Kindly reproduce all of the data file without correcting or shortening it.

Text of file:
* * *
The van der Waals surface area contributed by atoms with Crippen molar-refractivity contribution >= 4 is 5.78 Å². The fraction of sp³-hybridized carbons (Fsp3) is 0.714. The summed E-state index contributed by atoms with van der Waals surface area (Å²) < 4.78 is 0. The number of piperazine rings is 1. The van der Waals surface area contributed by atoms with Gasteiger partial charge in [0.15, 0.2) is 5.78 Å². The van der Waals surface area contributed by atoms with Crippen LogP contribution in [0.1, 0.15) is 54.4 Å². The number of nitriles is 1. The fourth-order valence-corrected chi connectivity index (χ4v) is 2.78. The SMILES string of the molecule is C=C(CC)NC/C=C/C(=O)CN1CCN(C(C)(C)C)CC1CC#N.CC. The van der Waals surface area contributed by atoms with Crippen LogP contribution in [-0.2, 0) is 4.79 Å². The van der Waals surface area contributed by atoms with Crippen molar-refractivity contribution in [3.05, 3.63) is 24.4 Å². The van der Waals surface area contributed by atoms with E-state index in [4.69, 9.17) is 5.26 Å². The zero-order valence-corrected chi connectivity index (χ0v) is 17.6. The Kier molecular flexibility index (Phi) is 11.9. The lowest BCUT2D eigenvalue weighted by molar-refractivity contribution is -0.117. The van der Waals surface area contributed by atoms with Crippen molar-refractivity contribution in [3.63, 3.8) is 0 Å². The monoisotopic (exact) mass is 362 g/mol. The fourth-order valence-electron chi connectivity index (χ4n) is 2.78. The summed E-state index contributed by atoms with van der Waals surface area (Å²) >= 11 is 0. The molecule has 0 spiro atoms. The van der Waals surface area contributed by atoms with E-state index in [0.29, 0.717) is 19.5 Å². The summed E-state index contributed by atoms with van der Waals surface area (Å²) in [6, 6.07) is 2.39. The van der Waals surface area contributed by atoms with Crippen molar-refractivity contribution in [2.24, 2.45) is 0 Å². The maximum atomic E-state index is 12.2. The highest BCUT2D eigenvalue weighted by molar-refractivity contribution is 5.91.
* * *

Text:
The van der Waals surface area contributed by atoms with Crippen molar-refractivity contribution >= 4 is 5.78 Å². The fraction of sp³-hybridized carbons (Fsp3) is 0.714. The summed E-state index contributed by atoms with van der Waals surface area (Å²) < 4.78 is 0. The number of piperazine rings is 1. The van der Waals surface area contributed by atoms with Gasteiger partial charge in [0.15, 0.2) is 5.78 Å². The van der Waals surface area contributed by atoms with Crippen LogP contribution in [0.1, 0.15) is 54.4 Å². The number of nitriles is 1. The fourth-order valence-corrected chi connectivity index (χ4v) is 2.78. The SMILES string of the molecule is C=C(CC)NC/C=C/C(=O)CN1CCN(C(C)(C)C)CC1CC#N.CC. The van der Waals surface area contributed by atoms with Crippen LogP contribution in [-0.2, 0) is 4.79 Å². The van der Waals surface area contributed by atoms with Crippen molar-refractivity contribution in [3.05, 3.63) is 24.4 Å². The van der Waals surface area contributed by atoms with E-state index in [4.69, 9.17) is 5.26 Å². The zero-order valence-corrected chi connectivity index (χ0v) is 17.6. The Kier molecular flexibility index (Phi) is 11.9. The lowest BCUT2D eigenvalue weighted by molar-refractivity contribution is -0.117. The van der Waals surface area contributed by atoms with Crippen molar-refractivity contribution in [3.63, 3.8) is 0 Å². The monoisotopic (exact) mass is 362 g/mol. The fourth-order valence-electron chi connectivity index (χ4n) is 2.78. The summed E-state index contributed by atoms with van der Waals surface area (Å²) >= 11 is 0. The molecule has 0 spiro atoms. The van der Waals surface area contributed by atoms with E-state index in [0.29, 0.717) is 19.5 Å². The summed E-state index contributed by atoms with van der Waals surface area (Å²) in [6, 6.07) is 2.39. The van der Waals surface area contributed by atoms with Crippen molar-refractivity contribution in [2.24, 2.45) is 0 Å². The maximum atomic E-state index is 12.2. The highest BCUT2D eigenvalue weighted by molar-refractivity contribution is 5.91.